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It doesn't help that Harris lacks a marquee academic credential, though he is working on a PhD in neuroscience. But because Harris's work has caught on, his ideas have been debated in symposiums at a number of campuses, and Harris has gone toe-to-toe with some of the best and the brightest of the believers.
He seems to relish the experience, and so do his fans. At the New York Public Library debate, the crowd had obviously come to hear him, and when he was interrupted by his opponent a few times, his supporters were angry enough to hiss a little. ("We love you, Sam!" one attendee shouted early on.) Dressed in a dark suit, Harris never raised his voice. He just laid out the anti-catechism matter-of-factly:
"If the Koran were exactly the same," he said, toward the end of the night, "and there were just one line added to it, and the line said, 'If you see a red-haired woman on your lawn at sunset, kill her,' I can tell you what kind of world we'd live in. We'd live in a world where red-haired women would be killed often. We'd live in a world where people like yourself" -- and here Harris gestures to his opponent, Oliver McTernan -- "would say, 'That's not the true Islam.' Twenty women in Baghdad would have their heads cut off and someone would come forward and say, 'This has nothing to do with Islam. Some of them were strawberry blond. Some of them were strangled."
A Dropout for 11 Years
Over lunch the day before the debate, Harris seems utterly placid, which is a surprise. Reading his book, you envision a firebrand in a hair-pulling panic. To find religion so scary is like being terrified of cellphones -- there is no end to the potential for fright. But Harris speaks methodically, in fully formed paragraphs and without much emotion.
"My writing is angrier than I am," he says, smiling a little and sipping a Coke. "The maniac comes out a bit when I get behind the keyboard."
Harris is 39 and looks uncannily like Ben Stiller. He grew up in Los Angeles, in a home he describes as non-religious. (For the record, his mother is Jewish and his father, now deceased, was a Quaker.) Harris asked that all but the most basic biographical details be omitted from this article, even where he lives and where he studies. Nobody has threatened his life, but he thinks you can't be too careful. Plus, a movie deal is in the works that could make him the focus of a documentary about atheism. He would like to minimize his tracks sooner rather than later.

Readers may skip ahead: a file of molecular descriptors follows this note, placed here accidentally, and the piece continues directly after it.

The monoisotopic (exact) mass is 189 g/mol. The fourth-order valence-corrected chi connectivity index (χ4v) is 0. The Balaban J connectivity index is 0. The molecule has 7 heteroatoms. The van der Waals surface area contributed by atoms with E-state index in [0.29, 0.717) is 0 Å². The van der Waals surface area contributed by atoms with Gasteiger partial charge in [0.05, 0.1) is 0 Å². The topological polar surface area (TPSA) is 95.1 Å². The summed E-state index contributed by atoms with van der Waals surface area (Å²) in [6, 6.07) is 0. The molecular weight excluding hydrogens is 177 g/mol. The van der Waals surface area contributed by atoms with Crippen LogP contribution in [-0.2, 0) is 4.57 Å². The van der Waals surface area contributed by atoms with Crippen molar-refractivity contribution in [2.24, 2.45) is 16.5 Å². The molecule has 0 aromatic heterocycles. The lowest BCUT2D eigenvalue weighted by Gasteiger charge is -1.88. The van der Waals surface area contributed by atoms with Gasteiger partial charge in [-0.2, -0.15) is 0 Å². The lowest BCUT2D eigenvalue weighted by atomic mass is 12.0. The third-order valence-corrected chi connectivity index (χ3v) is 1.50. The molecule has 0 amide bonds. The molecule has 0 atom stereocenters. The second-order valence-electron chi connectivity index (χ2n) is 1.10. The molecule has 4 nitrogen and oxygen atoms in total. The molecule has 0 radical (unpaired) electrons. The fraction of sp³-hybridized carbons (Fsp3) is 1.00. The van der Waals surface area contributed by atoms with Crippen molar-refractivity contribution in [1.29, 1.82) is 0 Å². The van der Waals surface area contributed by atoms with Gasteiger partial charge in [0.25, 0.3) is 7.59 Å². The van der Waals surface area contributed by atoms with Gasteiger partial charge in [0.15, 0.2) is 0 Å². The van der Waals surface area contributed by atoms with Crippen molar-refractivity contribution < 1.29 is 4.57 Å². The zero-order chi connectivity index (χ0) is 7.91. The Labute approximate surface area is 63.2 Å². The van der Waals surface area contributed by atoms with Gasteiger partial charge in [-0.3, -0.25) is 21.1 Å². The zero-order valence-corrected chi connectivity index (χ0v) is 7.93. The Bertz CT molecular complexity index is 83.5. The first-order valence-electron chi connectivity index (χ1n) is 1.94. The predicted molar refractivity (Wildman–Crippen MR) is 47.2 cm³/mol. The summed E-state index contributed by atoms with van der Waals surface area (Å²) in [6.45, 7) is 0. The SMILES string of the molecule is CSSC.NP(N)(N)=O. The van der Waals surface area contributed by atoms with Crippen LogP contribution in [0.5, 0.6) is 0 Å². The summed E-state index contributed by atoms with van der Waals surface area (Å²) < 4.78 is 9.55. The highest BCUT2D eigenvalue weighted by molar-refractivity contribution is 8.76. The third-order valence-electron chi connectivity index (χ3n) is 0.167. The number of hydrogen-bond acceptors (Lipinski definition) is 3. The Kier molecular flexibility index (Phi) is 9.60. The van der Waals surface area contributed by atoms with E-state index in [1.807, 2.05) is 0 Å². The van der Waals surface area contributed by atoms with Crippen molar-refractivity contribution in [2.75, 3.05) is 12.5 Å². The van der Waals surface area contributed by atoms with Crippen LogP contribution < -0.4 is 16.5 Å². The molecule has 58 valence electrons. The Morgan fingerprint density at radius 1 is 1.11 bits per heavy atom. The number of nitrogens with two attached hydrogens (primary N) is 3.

What he'll say is this: At age 19, he and a college friend tried MDMA, better known as ecstasy, and the experience altered his view of the role that love could play in the world. ("I realized that it was possible to be a human being who wished others well all the time, reflexively.") He dropped out of Stanford, where he was an English major, in his sophomore year and started to study Buddhism and meditation. He flew around the country and around the world, to places such as India and Nepal, often for silent retreats that went on for months. One of his teachers was Sharon Salzberg, a co-founder of the Insight Meditation Society in Barre, Mass. Harris stood out, she recalls, not just because of his relative youth -- everyone else was a generation older -- but because of his intensity.
"His passion was for deep philosophical questions, and he could talk for hours and hours," Salzberg recalls. "Sometimes you'd want to say to him, 'What about the Yankees?' or 'Look at the leaves, they're changing color!' " At the time, he was supported financially by his mother, though he did work for one memorable three-week stint in the security detail assigned to the Dalai Lama.
"You walk into a room and everyone is beaming good vibes," he recalls, "and I'm looking for dangerous lunatics. I wouldn't recommend it."
During his 11-year dropout phase, Harris read hundreds of books on religion, many of which are listed in the lengthy bibliography of "The End of Faith." His interests eventually turned to philosophy of the mind, which led him to re-enroll at Stanford in 1997, this time to study philosophy. He wrote a lot before and after he got his diploma, but nothing was published.
Then came Sept. 11, 2001.
"I could have told you what is wrong with religious dogmatism on September 10th," he says. "But after 9/11, I realized the role that religious moderation played in providing cover for fundamentalism."